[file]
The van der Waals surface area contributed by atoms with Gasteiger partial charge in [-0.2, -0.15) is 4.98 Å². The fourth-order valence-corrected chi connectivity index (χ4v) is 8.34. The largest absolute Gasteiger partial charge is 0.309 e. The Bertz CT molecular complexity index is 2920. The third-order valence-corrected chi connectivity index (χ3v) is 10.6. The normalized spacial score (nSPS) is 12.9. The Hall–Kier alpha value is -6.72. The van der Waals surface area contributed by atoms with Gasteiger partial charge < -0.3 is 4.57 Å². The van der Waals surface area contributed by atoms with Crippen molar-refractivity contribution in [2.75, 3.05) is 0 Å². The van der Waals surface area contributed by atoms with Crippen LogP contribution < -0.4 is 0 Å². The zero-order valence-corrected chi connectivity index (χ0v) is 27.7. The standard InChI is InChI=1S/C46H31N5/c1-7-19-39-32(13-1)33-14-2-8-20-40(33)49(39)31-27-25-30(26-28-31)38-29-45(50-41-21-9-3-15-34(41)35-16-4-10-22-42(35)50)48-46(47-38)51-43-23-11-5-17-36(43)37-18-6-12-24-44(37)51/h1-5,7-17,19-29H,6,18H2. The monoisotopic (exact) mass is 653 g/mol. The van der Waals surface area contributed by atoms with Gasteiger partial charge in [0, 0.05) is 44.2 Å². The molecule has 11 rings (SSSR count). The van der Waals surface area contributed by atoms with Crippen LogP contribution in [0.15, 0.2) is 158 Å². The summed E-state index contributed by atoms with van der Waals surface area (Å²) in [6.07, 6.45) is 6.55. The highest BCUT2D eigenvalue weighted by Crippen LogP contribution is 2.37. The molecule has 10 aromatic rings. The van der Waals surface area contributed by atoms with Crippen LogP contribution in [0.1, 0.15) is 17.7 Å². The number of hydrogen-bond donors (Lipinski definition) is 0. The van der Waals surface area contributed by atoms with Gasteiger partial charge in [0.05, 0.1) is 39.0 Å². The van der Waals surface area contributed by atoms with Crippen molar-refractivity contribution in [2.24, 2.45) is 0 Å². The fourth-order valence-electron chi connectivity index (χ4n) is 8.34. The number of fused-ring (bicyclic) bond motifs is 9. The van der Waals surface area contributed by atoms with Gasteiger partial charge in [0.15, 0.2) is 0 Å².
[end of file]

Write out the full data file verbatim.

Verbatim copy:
The van der Waals surface area contributed by atoms with Gasteiger partial charge in [-0.2, -0.15) is 4.98 Å². The fourth-order valence-corrected chi connectivity index (χ4v) is 8.34. The largest absolute Gasteiger partial charge is 0.309 e. The Bertz CT molecular complexity index is 2920. The third-order valence-corrected chi connectivity index (χ3v) is 10.6. The normalized spacial score (nSPS) is 12.9. The Hall–Kier alpha value is -6.72. The van der Waals surface area contributed by atoms with Gasteiger partial charge < -0.3 is 4.57 Å². The van der Waals surface area contributed by atoms with Crippen molar-refractivity contribution in [2.75, 3.05) is 0 Å². The van der Waals surface area contributed by atoms with Crippen LogP contribution < -0.4 is 0 Å². The zero-order valence-corrected chi connectivity index (χ0v) is 27.7. The standard InChI is InChI=1S/C46H31N5/c1-7-19-39-32(13-1)33-14-2-8-20-40(33)49(39)31-27-25-30(26-28-31)38-29-45(50-41-21-9-3-15-34(41)35-16-4-10-22-42(35)50)48-46(47-38)51-43-23-11-5-17-36(43)37-18-6-12-24-44(37)51/h1-5,7-17,19-29H,6,18H2. The monoisotopic (exact) mass is 653 g/mol. The van der Waals surface area contributed by atoms with Gasteiger partial charge in [0, 0.05) is 44.2 Å². The molecule has 11 rings (SSSR count). The van der Waals surface area contributed by atoms with Crippen LogP contribution in [0.15, 0.2) is 158 Å². The summed E-state index contributed by atoms with van der Waals surface area (Å²) in [6.07, 6.45) is 6.55. The highest BCUT2D eigenvalue weighted by Crippen LogP contribution is 2.37. The molecule has 10 aromatic rings. The van der Waals surface area contributed by atoms with Crippen LogP contribution in [0.1, 0.15) is 17.7 Å². The number of hydrogen-bond donors (Lipinski definition) is 0. The van der Waals surface area contributed by atoms with Gasteiger partial charge in [0.05, 0.1) is 39.0 Å². The van der Waals surface area contributed by atoms with Crippen molar-refractivity contribution in [2.24, 2.45) is 0 Å². The fourth-order valence-electron chi connectivity index (χ4n) is 8.34. The number of fused-ring (bicyclic) bond motifs is 9. The van der Waals surface area contributed by atoms with Gasteiger partial charge in [0.15, 0.2) is 0 Å².